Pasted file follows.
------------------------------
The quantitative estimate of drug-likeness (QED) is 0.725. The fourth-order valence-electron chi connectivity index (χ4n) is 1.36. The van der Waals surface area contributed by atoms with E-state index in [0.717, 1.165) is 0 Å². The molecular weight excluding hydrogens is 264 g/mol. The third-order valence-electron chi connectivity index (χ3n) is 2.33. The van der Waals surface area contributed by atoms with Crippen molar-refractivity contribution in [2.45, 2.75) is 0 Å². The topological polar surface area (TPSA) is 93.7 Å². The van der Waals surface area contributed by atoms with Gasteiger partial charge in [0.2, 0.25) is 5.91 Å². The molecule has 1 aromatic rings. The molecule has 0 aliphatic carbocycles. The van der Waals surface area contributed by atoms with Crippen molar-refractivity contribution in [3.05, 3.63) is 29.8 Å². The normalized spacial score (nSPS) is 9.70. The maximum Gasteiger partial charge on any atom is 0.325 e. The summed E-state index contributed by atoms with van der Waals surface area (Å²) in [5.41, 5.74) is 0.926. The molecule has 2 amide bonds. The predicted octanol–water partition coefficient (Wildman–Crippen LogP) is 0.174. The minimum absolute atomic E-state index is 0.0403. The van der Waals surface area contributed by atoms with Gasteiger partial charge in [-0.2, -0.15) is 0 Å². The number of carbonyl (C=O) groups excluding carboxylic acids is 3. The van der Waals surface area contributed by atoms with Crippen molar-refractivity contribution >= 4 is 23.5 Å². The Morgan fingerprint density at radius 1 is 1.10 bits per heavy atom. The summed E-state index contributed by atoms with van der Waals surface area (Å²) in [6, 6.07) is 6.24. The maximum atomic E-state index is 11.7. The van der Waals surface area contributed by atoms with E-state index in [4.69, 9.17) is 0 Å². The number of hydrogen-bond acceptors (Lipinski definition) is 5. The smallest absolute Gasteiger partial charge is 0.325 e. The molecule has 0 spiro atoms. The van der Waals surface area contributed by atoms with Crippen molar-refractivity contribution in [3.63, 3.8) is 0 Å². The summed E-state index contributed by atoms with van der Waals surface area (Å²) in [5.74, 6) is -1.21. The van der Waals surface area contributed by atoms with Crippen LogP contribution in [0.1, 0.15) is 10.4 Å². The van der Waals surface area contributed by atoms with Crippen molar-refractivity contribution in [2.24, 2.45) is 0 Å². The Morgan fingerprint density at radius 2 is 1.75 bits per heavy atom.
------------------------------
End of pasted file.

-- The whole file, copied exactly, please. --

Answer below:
The quantitative estimate of drug-likeness (QED) is 0.725. The fourth-order valence-electron chi connectivity index (χ4n) is 1.36. The van der Waals surface area contributed by atoms with E-state index in [0.717, 1.165) is 0 Å². The molecular weight excluding hydrogens is 264 g/mol. The third-order valence-electron chi connectivity index (χ3n) is 2.33. The van der Waals surface area contributed by atoms with Crippen molar-refractivity contribution in [2.45, 2.75) is 0 Å². The topological polar surface area (TPSA) is 93.7 Å². The van der Waals surface area contributed by atoms with Gasteiger partial charge in [0.2, 0.25) is 5.91 Å². The molecule has 1 aromatic rings. The molecule has 0 aliphatic carbocycles. The van der Waals surface area contributed by atoms with Crippen molar-refractivity contribution in [3.05, 3.63) is 29.8 Å². The normalized spacial score (nSPS) is 9.70. The maximum Gasteiger partial charge on any atom is 0.325 e. The summed E-state index contributed by atoms with van der Waals surface area (Å²) in [5.41, 5.74) is 0.926. The molecule has 2 amide bonds. The predicted octanol–water partition coefficient (Wildman–Crippen LogP) is 0.174. The minimum absolute atomic E-state index is 0.0403. The van der Waals surface area contributed by atoms with Gasteiger partial charge in [-0.2, -0.15) is 0 Å². The number of carbonyl (C=O) groups excluding carboxylic acids is 3. The van der Waals surface area contributed by atoms with Crippen molar-refractivity contribution >= 4 is 23.5 Å². The Morgan fingerprint density at radius 1 is 1.10 bits per heavy atom. The summed E-state index contributed by atoms with van der Waals surface area (Å²) in [6, 6.07) is 6.24. The maximum atomic E-state index is 11.7. The van der Waals surface area contributed by atoms with E-state index in [4.69, 9.17) is 0 Å². The number of hydrogen-bond acceptors (Lipinski definition) is 5. The smallest absolute Gasteiger partial charge is 0.325 e. The molecule has 0 spiro atoms. The van der Waals surface area contributed by atoms with Crippen molar-refractivity contribution in [3.63, 3.8) is 0 Å². The summed E-state index contributed by atoms with van der Waals surface area (Å²) in [5.74, 6) is -1.21. The van der Waals surface area contributed by atoms with Crippen LogP contribution in [0.1, 0.15) is 10.4 Å². The van der Waals surface area contributed by atoms with Crippen molar-refractivity contribution in [2.24, 2.45) is 0 Å². The Morgan fingerprint density at radius 2 is 1.75 bits per heavy atom.